On a different but related note: another check that I recently started doing was checking the rip fence for plumb. This has always been a routine check on the jointer, but only recently have I started doing it with my saw fences. Surprisingly, the older 500 fences seem to be closer to a dead right angle when locked down then the newer fence. I would be interested in hearing what others have found on this subject.
Thanks for the feedback. Yes, that procedure absolutely works and provides for a very accurate setting if the user pursues it. The challenge that I had when using that procedure was in moving the table the desired amount and then not moving it again when I tightened the trunnion bolts. Some of that exists in my latest methodology.
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db5
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Re: Table Line Up - Miter Gauge

Post by db5 »

The parts view for the miter gauge shows the nylon screws (270) but does not show the set screws above them. Reading posts I concluded that all gauges have these. If I back them out until they stop they still block the hole where an allen wrench or 1/4" rod can be inserted. Before I mess something up can I force them further up? Any suggestions on how to best do this?
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dusty
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Re: Table Line Up - Miter Gauge

Post by dusty »

db5 wrote: Thu May 06, 2021 10:45 am The parts view for the miter gauge shows the nylon screws (270) but does not show the set screws above them. Reading posts I concluded that all gauges have these. If I back them out until they stop they still block the hole where an allen wrench or 1/4" rod can be inserted. Before I mess something up can I force them further up? Any suggestions on how to best do this?
They are set screws, right. The only way to have put them in would have been to screw them in. Now -screw them back out.
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db5
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Re: Table Line Up

Post by db5 »

These set screws were NOT screwed in from the top. To get them out I have to remove the nylon glides. They should be able to screw up to provide clear passage for 1 1/4" rod or the Allen wrench. Perhaps a manufacturing defect. They top out and won't budge.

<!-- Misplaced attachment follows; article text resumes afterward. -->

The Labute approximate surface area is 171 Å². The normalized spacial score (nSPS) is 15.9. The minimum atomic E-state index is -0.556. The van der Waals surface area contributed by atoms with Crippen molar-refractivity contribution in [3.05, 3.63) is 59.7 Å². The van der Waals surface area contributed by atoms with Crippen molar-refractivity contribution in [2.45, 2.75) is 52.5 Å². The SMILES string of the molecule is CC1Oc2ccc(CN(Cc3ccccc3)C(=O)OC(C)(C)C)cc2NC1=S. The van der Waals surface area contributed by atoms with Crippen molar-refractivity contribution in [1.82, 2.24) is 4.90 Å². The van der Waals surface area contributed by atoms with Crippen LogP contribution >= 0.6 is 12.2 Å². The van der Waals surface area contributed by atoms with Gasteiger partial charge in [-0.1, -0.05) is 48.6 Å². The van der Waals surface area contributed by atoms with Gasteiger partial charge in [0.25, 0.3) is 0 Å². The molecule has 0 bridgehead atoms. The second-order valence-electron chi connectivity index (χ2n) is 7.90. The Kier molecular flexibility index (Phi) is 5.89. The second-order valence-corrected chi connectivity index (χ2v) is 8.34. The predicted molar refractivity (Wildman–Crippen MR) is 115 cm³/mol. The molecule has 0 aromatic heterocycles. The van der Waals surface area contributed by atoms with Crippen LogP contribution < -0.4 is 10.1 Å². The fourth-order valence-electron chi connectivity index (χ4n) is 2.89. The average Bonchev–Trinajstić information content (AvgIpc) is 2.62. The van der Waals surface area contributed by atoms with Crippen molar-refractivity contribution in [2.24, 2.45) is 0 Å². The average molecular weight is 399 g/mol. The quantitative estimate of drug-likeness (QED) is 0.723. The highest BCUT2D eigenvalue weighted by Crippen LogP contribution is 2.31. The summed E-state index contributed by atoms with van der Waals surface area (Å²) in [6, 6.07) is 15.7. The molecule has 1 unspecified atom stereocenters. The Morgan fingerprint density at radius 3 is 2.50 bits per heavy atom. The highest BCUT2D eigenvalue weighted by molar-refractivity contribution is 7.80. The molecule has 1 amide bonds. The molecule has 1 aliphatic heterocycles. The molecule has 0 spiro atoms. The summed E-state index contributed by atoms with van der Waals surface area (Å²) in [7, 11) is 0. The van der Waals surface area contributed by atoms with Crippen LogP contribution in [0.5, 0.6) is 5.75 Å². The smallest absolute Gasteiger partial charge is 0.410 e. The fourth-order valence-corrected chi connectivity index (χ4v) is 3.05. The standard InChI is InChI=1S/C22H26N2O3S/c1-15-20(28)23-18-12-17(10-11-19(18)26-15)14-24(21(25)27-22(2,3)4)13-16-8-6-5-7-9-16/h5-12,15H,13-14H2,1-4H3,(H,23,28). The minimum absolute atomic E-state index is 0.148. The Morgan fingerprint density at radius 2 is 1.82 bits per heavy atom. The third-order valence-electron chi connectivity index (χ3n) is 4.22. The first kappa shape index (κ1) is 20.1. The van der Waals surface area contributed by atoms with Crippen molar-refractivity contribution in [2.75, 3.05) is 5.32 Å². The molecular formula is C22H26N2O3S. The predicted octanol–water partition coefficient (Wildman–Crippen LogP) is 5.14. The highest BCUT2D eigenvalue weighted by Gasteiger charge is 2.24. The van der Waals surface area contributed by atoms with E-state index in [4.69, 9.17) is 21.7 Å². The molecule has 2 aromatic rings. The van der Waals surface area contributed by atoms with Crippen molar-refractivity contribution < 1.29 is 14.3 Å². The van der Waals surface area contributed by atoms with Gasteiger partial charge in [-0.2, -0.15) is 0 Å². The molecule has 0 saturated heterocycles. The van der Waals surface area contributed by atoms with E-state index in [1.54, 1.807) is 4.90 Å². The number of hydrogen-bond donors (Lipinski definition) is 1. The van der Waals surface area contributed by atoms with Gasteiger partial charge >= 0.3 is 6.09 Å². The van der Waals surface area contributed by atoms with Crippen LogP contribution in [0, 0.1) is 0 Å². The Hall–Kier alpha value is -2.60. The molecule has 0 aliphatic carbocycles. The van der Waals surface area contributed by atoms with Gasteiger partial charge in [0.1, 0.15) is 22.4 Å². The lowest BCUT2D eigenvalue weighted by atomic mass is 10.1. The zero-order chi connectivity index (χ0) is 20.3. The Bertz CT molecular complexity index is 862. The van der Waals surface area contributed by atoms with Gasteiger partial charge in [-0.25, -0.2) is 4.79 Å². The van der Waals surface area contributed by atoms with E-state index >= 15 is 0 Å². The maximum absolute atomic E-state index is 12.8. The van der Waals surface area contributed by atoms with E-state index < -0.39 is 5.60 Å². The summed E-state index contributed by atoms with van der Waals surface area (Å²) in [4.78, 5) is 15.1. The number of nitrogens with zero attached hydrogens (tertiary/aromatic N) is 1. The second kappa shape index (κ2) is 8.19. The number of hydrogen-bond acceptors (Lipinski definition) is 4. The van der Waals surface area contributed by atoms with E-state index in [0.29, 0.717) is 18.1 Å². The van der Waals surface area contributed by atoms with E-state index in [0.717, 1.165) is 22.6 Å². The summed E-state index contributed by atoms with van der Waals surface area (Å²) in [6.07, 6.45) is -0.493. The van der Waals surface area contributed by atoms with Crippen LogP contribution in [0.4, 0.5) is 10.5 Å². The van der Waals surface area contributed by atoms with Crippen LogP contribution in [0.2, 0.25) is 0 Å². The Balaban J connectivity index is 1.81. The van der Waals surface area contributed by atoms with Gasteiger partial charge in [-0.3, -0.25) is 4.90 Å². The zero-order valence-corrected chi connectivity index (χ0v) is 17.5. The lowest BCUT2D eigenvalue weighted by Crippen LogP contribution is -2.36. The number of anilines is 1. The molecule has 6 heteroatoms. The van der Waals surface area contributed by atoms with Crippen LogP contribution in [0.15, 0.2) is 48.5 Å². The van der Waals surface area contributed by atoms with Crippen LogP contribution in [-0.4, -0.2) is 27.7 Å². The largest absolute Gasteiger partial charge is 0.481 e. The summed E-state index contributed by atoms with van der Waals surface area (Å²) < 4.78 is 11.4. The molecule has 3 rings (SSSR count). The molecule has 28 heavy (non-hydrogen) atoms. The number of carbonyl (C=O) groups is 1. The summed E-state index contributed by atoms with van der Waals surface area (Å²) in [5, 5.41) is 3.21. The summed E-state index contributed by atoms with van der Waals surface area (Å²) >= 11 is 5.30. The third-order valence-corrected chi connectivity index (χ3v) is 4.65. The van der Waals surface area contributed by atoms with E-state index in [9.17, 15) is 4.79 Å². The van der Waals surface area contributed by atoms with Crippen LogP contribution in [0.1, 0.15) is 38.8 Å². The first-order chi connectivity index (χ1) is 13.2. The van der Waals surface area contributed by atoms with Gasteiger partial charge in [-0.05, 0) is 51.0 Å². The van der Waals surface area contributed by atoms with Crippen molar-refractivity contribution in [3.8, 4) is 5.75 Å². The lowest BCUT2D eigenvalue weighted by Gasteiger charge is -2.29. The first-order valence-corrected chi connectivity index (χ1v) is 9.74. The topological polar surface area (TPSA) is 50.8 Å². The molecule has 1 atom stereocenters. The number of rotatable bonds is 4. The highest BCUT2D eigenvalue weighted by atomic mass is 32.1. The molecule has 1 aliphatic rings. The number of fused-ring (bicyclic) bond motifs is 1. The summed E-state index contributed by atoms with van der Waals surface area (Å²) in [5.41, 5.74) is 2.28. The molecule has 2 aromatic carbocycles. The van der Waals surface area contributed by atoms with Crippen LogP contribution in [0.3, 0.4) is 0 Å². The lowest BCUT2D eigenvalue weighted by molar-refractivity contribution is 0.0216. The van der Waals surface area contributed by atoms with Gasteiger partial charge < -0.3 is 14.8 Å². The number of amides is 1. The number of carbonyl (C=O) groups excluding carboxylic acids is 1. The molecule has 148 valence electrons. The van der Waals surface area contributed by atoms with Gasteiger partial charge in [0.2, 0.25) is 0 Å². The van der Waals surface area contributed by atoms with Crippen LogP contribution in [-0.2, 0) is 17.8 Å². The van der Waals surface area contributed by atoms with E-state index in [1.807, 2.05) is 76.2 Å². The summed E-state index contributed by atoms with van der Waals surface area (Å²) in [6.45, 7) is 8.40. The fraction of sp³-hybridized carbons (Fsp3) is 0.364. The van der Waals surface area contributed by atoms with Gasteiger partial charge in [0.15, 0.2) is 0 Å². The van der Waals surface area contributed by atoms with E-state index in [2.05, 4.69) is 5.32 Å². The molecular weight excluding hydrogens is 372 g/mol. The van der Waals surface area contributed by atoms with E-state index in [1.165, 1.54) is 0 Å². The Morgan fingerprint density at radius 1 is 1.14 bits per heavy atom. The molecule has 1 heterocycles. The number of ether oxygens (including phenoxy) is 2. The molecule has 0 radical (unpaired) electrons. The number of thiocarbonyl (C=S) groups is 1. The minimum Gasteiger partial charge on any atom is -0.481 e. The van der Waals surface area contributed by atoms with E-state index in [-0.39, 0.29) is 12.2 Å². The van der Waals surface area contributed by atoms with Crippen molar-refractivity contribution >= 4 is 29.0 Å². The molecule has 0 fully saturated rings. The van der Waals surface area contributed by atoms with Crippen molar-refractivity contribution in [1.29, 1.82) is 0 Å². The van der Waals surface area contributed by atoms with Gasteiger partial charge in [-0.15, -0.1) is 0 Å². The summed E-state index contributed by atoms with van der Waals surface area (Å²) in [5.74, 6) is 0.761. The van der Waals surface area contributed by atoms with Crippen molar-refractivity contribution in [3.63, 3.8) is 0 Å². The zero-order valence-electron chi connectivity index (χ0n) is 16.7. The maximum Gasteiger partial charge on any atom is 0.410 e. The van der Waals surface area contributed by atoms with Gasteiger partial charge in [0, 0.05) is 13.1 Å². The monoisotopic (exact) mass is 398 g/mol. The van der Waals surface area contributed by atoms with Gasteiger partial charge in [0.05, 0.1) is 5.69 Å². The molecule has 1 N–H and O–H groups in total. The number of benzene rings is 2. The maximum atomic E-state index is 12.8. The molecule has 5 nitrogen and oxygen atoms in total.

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dusty
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Re: Table Line Up

Post by dusty »

db5 wrote: Thu May 06, 2021 2:22 pm These set screws were NOT screwed in from the top. To get them out I have to remove the nylon glides. They should be able to screw up to provide clear passage for 1 1/4" rod or the Allen wrench. Perhaps a manufacturing defect. They top out and won't budge.
I am surprised but then my miter gauges are all of the same vintage and apparently are constructed differently than yours. How many centuries old are yours. Mine are about two (centuries old that is).
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DLB
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Re: Table Line Up

Post by DLB »

I checked three, from Greenie, early 90's, and early this millennium. None were threaded all the way up but all were of larger diameter at the top, so if I unscrew the setscrew and turn it upside down the setscrew will fall out. Every year I get bees or wasps that love to build mud nests in just about anything with a hole in it, causing me all kinds of problems. This would be just their style. Don't know if you get those in Ok City. But if yours are clean I'm thinking manufacturing defect. IIWM I'd measure twice and drill once, being careful to identify the thread depth and not go deeper than as needed. I'll measure carefully and send numbers if it will help.

- David
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dusty
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Re: Table Line Up

Post by dusty »

It sounds as though I failed to describe how mine are. My set screw holes are not threaded all the way to the top. The upper portion of the hole is larger and allows the set screw to fall out once disengaged from the threads.

Opps I just realized that I very cleverly derailed this thread and changed it from a table line up issue to a miter gauge issue. My apologizes to the OP (BigSky).
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db5
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Re: Table Line Up

Post by db5 »

Dusty, I discovered this on closer inspection. I wrongly assumed that they were inserted from the bottom because they weren't thread to the top. I had to remove them from the bottom. I didn't have an 18 tpi tap but did have several 18 tpi Allen screws so, with a Dremel I created a tap and with a lot of effort managed to clean out the threads. Putting the set screws back in was still a very tight fit. I haven't a clue as to what caused this.
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Re: Table Line Up

Post by JPG »

Perhaps the threads were 'incomplete'(too shallow from the bottom) or filled with akupunky(sp?).